Mark Twain is reputed to have quipped, “Reports of my death have been greatly exaggerated.” Such hyperbole aptly applies to predictions that digital reading will soon triumph over print.
In late 2012, Ben Horowitz (co-founder of Andreessen Horowitz Venture Capital) declared, “Babies born today will probably never read anything in print.” Now four years on, the plausibility of his forecast has already faded.
It’s understandable why Horowitz spoke so boldly in 2012. Since the 1980s, a growing number of us have been reading on digital screens, and an initial round of eReaders such as Sony’s Librié and Gemstar’s Rocket eBook Reader captured the fancy of some early adopters in the late 1990s and early 2000s. But late 2007 marked a watershed.
The coming of the Amazon Kindle – with inexpensive eBooks to read on it – launched a sales tsunami that shook up the publishing world. During the next five years, triple-digit growth for electronic books was to become the new normal, driven both by the enticement of novelty and a cluster of mega-sellers such as Fifty Shades of Grey, Hunger Games, and Divergent. Figures for print paled in comparison.
But then the wave crested. For the first half of 2013, sales of children’s and young adult eBooks plunged 46% from the previous year-to-date. The Association of American Publishers reported that by year’s end, overall eBook sales for 2013 had risen only 3.8%.
A bevy of factors have contributed to the growth of eReading. Digital books are convenient to carry around, and they generally cost less than their print cousins. With massive increases in online education, it’s not surprising that most course materials assigned for these classes are electronic. It’s also hip to be reading eBooks.
One group that cares intensely about convenience, saving money, and moving with the “in” crowd is young adults. Are they die-hard fans of e Reading? I decided to ask.
Between 2013 and 2015, I surveyed 429 university students from five countries (the US, Japan, Germany, Slovakia, and India) about their reading patterns and preferences regarding print versus digital screens. The results surprised me. Those same students who might be texting or buying shoes online while faculty are lecturing had much praise for old-fashioned print. A whooping 92 % said they concentrated best when reading in print, and 87% judged that if cost were the same as for digital, they would prefer using print for their school work. (Four out of five expressed the same choice for print when it came to pleasure reading.)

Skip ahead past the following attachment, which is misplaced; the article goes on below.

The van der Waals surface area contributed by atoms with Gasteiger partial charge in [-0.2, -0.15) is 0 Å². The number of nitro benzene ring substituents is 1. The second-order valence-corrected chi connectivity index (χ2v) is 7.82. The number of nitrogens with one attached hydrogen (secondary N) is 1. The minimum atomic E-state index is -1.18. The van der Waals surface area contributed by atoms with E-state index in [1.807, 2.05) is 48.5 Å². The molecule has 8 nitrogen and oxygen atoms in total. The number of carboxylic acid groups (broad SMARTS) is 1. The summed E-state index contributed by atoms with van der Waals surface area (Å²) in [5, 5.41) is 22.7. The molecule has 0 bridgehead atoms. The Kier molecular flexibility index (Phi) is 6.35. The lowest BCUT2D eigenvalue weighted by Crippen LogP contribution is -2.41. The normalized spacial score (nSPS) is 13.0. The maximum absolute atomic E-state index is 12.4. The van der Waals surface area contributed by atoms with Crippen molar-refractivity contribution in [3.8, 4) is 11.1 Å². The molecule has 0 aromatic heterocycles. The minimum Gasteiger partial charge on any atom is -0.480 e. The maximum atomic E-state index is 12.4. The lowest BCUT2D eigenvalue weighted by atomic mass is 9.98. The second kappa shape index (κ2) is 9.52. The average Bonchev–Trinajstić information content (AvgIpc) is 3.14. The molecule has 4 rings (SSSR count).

What about younger readers? The publisher Scholastic conducts bi-annual surveys of kids ages 6-17. In their most recent iteration (data collected in Fall 2014), Scholastic found that 71% of 12-14 year-olds agreed with the statement “I’ll always want to read books printed on paper even though there are eBooks available.” This number compares with only 54% who agreed in the 2012 survey.
It’s easy to be fooled into thinking that young readers strongly gravitate to digital reading, given all the time they spend on social media or playing Pokémon GO. However, as the mother of a 9 year-old in the Scholastic study commented, “I assumed my daughter would like eBooks better because she is always on her tablet, but she still prefers print.”
Reports from publishers are confirming these user patterns. eBook sales are dipping in both the US and the UK. For those in the academic world, another preference indicator is what university faculty say about their research practices. A recent survey reported that when faculty wanted to read a scholarly monograph cover to cover, almost 80% indicated it was easier to do so with print. About two-thirds expressed the same preference when reading a section of a book in depth.
According to the old adage, “It ain’t over till the fat lady sings.” While the phrase may have originally referenced opera, it works well in thinking about the future of the written word. In 2006, no one could have foreseen the astounding development of eReaders and eBooks. (Fifty years earlier, no one anticipated personal computers or Google.) These days, there is much talk about a “both-and” world: some digital reading, some print. A growing number of publishers and distributors are bundling eBooks together with print, at only a small additional cost.
The printed word has been with us in the West for more than 500 years. These days, it’s not the only successful technology for digesting – or producing – text. To wit: Barack Obama’s reading habits. A recent piece in the New York Times described the solitary hours he spends working after dinner. Obama reads briefing papers in hard copy but skims newspapers on his iPad. (He does an incredible amount of writing in longhand, but I’ll bet he also knows how to type.)
So far at least, the jury remains out on the future mix of print and digital media. My bet is that for some time to come, readers will have the chance to follow their own preferences.
The fat lady has not yet sung.
Featured Image Credit: “Diving into Digital Books 4” by Jennifer LaGarde. CC BY-SA 2.0 via Flickr.
Print will not disappear, but like other obsolete everyday things–old cars, muskets, horses–will become the toys of rich hobbyists. There is already a market for handcrafted arty printed books; that will continue as long as the 1% have the means to become collectors.
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